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|Sewing the Sunset, a lacquer by Cong Kim Hoa|
The exhibition, entitled Silent Talk, opened on May 15 at the Vietnam Fine Arts Museum, featuring paintings and sculptures of Wattanachot Tungateja, Mukai Katsumi and Cong Kim Hoa.
Coming from three different cultures, the three artists have their own materials and methods of expression.
Tungateja uses modern acrylic material. The objects in his paintings appear to be simple, such as rocks or the sky, but they represent abstract images of the world and humanity, when the audience takes a closer look.
Meanwhile, Hoa uses Vietnamese traditional lacquer. Her abstract paintings are made up of bold shades and brushstrokes, and successfully make the most of the colour lacing technique of lacquer art. In her paintings, shapes and strokes are just a tool to embellish the background.
Art critic Phan Cam Thuong observed her creative journey with the appreciation of how she has brought out the beauty by using her own language.
“She seems to be at the balance point, without showing off formality, without complexity, but also there exists no sign of negligence nor carelessness,” said Thuong.
“She consciously discovers any subtle forms to expose that emotional world.”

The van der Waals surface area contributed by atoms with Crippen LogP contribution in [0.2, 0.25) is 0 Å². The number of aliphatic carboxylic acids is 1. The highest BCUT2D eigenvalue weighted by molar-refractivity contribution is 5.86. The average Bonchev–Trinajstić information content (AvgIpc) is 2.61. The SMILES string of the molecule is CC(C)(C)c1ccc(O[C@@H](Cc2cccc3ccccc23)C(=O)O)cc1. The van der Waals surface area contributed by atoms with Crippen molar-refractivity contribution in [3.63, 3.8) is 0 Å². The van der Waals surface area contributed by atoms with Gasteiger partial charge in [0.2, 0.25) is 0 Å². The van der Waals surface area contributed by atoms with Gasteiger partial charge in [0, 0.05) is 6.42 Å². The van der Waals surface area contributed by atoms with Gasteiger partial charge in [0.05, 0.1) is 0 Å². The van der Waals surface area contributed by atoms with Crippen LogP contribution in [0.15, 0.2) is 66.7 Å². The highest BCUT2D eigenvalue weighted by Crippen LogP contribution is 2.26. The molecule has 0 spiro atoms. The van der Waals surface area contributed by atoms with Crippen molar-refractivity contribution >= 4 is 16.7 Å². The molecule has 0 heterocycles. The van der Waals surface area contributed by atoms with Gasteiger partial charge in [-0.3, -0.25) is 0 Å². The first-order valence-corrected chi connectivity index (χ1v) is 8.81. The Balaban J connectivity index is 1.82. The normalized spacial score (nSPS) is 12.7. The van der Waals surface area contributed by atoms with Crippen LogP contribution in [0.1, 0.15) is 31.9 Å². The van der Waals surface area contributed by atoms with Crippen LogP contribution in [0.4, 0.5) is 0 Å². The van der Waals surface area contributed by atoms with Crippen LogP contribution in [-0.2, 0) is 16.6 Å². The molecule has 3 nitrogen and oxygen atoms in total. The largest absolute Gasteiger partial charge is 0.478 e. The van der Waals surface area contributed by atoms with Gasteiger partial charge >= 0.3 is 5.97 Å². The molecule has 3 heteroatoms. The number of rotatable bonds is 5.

Mukai is familiar with Vietnamese audiences, with many majestic works displayed in grand art centres in the country. His artworks exhibited at the exhibition are made of wood. These wooden sculptures are neither human-shaped nor anything-shaped, but evoke the invisible links between humans and nature. Mukai also showcases some abstract pencil paintings with the same inspiration with wooden sculpture.
“These sculptures from Mukai bring the audience to a space where they can observe and feel the organic sensibility of creations – purity and consistency – there are even metaphors of up and down rythms of planes, a transforming between solid and spatial volume of forms, various sizes of shapes and the continuous moving of lighting gradients, which are created by an energetic soul and precise carving hands,” said art critic Pham Long.
“Being open to the dawn, resigning themselves to the twilight or the solitude at the corner of an unknown room, the inelegant sculptures of Mukai are standing quietly, but vibrating an enormous energy, the energy of silent spirit, the energy which whisper to us about the fate of trees, the destiny of human beings and the cycle of life and death in this world,” he said.
The art critics shared the same opinion, that the exhibition is highly recommended to see because the artists are all noted names and serious about their creativity.
The exhibition will run until May 22 at the Vietnam Fine Arts Museum, 66 Nguyen Thai Hoc Street, Hanoi.